We tend to reduce Tennessee Williams to a soundbite in our brains. That soundbite is most likely to be Marlon Brando as Stanley Kowalski yelling, “Stella!” or maybe his sister-in-law rattling on about the kindness of strangers.
Williams’ arguably second most famous play, The Glass Menagerie is the one with the crazy mother rattling on about “gentleman callers,” the “terribly shy” daughter – based on Williams’ own mentally ill sister, and the son with the artistic temperament working at a shoe factory.
Can this self-proclaimed “memory play” be rescued from our own distorted memories of it?
The answer based on this most recent production now at the Booth Theater would be a resounding YES.
In the first moments when Zachary Quinto appears on the stage at Tom, I had reservations. The structure is artificial as he reminds us, but once he sat down on the family couch and his sister (ably played by Celia Keenan-Bolger) appeared as if by (stage) magic beside him, all doubts lifted. The audience was transported to the dingy depression era flat in St Louis and the sister and mother, Tom had left behind years before.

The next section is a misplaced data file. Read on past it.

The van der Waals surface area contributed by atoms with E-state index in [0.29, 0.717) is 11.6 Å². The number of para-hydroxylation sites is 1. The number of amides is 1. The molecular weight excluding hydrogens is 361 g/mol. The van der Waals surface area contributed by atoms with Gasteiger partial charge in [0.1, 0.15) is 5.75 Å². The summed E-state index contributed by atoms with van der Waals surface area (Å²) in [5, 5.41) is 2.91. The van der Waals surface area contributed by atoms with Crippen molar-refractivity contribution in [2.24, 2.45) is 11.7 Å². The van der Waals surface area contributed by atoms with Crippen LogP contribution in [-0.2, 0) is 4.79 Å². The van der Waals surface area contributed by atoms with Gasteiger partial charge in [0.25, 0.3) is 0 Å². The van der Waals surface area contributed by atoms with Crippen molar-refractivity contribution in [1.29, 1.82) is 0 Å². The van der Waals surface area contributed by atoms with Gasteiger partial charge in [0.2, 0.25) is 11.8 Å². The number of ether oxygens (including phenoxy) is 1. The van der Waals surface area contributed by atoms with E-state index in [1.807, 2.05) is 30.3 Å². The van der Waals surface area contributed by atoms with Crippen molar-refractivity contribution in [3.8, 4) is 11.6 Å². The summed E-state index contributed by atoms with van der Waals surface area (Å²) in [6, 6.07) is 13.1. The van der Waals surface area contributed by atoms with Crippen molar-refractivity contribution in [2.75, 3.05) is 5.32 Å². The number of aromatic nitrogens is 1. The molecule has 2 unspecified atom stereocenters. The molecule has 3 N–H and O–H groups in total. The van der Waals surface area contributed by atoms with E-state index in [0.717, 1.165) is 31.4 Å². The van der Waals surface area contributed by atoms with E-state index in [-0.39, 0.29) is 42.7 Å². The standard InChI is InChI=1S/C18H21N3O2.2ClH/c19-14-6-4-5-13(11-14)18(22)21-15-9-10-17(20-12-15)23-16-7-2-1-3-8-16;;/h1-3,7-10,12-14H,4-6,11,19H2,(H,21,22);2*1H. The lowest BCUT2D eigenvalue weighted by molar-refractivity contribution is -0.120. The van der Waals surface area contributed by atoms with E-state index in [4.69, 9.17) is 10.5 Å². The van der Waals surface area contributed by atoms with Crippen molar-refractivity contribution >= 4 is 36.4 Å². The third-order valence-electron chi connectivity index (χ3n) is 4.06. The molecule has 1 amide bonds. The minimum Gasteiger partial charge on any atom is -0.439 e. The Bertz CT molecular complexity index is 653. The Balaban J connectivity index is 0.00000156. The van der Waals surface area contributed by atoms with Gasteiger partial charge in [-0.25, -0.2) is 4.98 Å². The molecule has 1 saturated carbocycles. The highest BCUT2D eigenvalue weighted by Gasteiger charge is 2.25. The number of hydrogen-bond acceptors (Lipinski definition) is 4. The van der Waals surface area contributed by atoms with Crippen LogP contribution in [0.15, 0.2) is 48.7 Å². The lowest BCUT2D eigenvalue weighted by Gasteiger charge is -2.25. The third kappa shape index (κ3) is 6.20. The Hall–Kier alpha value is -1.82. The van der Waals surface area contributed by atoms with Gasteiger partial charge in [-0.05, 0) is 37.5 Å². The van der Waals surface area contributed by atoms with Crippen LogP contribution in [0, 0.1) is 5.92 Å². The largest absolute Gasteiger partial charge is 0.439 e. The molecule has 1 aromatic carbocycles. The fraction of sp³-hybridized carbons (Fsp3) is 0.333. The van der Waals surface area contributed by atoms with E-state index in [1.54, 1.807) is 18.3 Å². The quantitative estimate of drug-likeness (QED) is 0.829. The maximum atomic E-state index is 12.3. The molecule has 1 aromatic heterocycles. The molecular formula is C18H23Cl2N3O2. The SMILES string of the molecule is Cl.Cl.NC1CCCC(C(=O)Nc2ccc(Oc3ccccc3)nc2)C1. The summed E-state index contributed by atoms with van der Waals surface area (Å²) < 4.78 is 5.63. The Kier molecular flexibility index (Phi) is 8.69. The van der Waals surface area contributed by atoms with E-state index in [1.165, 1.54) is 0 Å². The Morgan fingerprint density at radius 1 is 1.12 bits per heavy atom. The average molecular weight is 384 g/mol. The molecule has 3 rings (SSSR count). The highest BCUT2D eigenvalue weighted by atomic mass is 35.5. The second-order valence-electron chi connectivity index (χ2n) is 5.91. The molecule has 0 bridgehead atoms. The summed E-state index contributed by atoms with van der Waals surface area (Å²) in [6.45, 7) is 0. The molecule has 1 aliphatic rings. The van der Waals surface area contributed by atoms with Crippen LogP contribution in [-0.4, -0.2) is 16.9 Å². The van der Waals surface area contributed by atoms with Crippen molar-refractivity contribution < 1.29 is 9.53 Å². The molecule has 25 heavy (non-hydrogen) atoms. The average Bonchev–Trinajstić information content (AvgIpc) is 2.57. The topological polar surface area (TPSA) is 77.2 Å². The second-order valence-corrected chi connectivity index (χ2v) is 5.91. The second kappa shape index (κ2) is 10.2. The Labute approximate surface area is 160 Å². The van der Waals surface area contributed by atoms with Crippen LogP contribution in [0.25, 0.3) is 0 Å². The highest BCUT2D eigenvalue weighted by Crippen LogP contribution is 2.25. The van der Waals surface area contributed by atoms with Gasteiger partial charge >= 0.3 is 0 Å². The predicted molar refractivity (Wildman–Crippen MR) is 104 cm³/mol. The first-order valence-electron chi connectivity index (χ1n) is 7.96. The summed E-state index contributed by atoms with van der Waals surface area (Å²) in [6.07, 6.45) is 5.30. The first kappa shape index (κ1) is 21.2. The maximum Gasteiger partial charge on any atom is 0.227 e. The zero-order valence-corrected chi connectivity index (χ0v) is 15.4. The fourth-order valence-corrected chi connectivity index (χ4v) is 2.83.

That Quinto was able to pull off this dual characterization – Tom as young man and Tom as somewhat older one looking back – should be no surprise. This is after all a man who managed to make Mr Spock his own, while also channelling our memories of the original.
Of course the star of the evening is Cherry Jones, and she is extraordinary. Her Amanda may talk of her old days as a Southern belle before she made the mistake of marrying the wrong man, but she is a survivor who wants to ensure the survival of her children. She may talk of her the past, but she lives in Continue reading The Glass Menagerie — Run, Don’t Walk to the Booth